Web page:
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FOR RELEASE: January 28, 2000
CONTACT: Dick Gunn
405/271-5601

Tobacco Use Among Oklahoma Youth Higher Than National Average

According to results of a national survey released this week, Oklahoma youth are using tobacco products at substantially higher rates than the national average. The 1999 National Youth Tobacco Survey, conducted by the American Legacy Foundation in cooperation with the U.S. Centers for Disease Control and Prevention (CDC), found that 35 percent of the nation's high school students and 13 percent of middle school students are current users of tobacco products. In comparison, the 1999 Oklahoma Youth Tobacco Survey indicated that 42 percent of Oklahoma high school students and 21 percent of Oklahoma middle school students are current tobacco users.

"The number of Oklahoma children who are becoming addicted to these deadly products is simply tragic. If Oklahoma does not soon allocate sufficient resources to take effective action against tobacco addiction as other states have, the tremendous costs of tobacco will continue to plague our children and all Oklahoma citizens at higher rates than the rest of the country," said State Health Commissioner J.R. Nida, M.D.

Nida said the soon-to-be-released State of the State's Health Year 2000 Report affirms that Oklahomans are continuing to die at higher rates than the national average from diseases directly related to tobacco addiction, including heart disease, cancer, stroke, and chronic obstructive pulmonary disease.

The national and state surveys indicated youth tobacco use in Oklahoma is above average in virtually every category and population group reported. Comparisons indicate that:

  • Nationally, 29 percent of high school students and 10 percent of middle school students smoke cigarettes. In Oklahoma, 33 percent of high school students and 17 percent of Oklahoma middle school students are current cigarette smokers.
  • Fifteen percent of high school students and 6 percent of middle schools students in the U.S. are current users of cigars. In Oklahoma, 20 percent of high school students and 9 percent of middle school students use cigars.
  • Seven percent of the U.S. high school students and 3 percent of U.S. middle school students report using "spitting" tobacco, including snuff and chewing tobacco, compared to 13 percent of Oklahoma high school students and 6 percent of Oklahoma middle school students.
  • Nationally, cigarette smoking among high school students was 26 percent for Hispanics, 33 percent for whites, and 16 percent for African Americans. In Oklahoma, the rates are 35 percent for Hispanics, 34 percent for whites and 19 percent for African Americans. Forty percent of Native American high school students are current cigarette smokers in Oklahoma. No rates were reported for Native Americans in the national survey.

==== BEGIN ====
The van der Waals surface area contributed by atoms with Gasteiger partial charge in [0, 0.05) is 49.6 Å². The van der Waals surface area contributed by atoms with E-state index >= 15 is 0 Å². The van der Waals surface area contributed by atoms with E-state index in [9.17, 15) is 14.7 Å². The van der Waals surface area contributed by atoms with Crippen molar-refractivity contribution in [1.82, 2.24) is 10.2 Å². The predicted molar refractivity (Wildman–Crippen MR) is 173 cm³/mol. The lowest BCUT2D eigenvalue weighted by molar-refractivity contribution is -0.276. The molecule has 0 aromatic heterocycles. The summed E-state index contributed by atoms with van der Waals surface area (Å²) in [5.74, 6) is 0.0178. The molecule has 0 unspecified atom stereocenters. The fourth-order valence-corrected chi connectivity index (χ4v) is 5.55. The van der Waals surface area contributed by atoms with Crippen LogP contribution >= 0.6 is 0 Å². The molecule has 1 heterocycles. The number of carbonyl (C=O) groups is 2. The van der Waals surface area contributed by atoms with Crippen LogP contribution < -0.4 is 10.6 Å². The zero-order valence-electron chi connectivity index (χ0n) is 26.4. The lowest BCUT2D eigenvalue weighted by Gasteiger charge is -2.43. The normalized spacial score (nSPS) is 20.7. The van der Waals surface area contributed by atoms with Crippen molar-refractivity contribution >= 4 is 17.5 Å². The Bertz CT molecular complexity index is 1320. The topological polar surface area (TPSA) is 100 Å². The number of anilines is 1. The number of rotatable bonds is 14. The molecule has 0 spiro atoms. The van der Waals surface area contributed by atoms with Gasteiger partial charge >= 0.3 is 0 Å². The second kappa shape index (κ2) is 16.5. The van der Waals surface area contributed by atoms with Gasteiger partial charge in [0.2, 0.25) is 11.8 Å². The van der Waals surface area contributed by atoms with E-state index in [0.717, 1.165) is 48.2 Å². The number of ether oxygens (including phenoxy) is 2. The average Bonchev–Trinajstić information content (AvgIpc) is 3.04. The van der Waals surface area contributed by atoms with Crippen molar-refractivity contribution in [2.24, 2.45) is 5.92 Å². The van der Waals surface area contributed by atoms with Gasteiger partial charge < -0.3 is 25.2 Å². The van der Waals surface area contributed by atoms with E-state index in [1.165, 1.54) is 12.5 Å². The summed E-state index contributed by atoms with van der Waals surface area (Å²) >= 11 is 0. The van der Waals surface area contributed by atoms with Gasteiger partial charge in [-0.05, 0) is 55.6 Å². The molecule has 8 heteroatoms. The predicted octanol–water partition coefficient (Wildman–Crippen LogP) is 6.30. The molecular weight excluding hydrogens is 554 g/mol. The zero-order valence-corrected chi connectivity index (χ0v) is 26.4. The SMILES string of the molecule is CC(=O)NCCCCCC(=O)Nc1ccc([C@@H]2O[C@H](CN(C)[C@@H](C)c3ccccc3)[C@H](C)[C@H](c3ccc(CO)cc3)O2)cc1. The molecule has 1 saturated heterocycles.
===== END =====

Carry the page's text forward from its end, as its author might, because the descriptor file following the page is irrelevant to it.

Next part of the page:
• Nationally, cigarette smoking among middle school students was 11 percent for Hispanics, 9 percent for whites, and 9 percent for African Americans. In Oklahoma, the middle school student smoking rates are 18 percent for Hispanics, 17 percent for whites, 8 percent for African Americans, and 22 percent of Native Americans.

"This is the first time we have had the opportunity in Oklahoma to directly compare the results of a national survey with our state survey on youth tobacco use when both were conducted using the same survey methodology. Now we know for sure what we had always suspected -- Oklahoma is behind the rest of country when it comes to reducing the number of children that become victims of the state's leading killer, tobacco addiction," said Nida.

The Oklahoma Youth Tobacco Survey was conducted in the spring of 1999 by the Oklahoma State Department of Health in cooperation with the CDC, the Oklahoma State Department of Education and numerous other partners. The National Youth Tobacco Survey was conducted during the fall of 1999 with results published in the January 28, 2000, issue of CDC's Morbidity and Mortality Weekly Report. Current use is defined in both surveys as using tobacco within the last 30 days.

Tobacco addiction is the leading cause of preventable death in Oklahoma, causing over 6,000 deaths each year. More than 40 Oklahoma children become addicted to tobacco products every day and one out of three will likely die prematurely as a result. Smoking-attributable costs in Oklahoma are estimated to exceed $1 billion each year, or a per-capita cost of over $300. Oklahoma has the ninth-highest rate of smoking-related deaths in the nation.

In resolutions adopted in 1999, the State Board of Health asked that the funds obtained in the tobacco settlement be spent in significant part on health issues related to tobacco addiction. The Board's stance is "based on the well-documented evidence that nicotine addiction is clearly the number one addiction problem in Oklahoma with ever-mounting costs in lives, in years lived with disabilities, in health care expenditures in both the private sector and in the state budget, and in opportunities lost for economic development."

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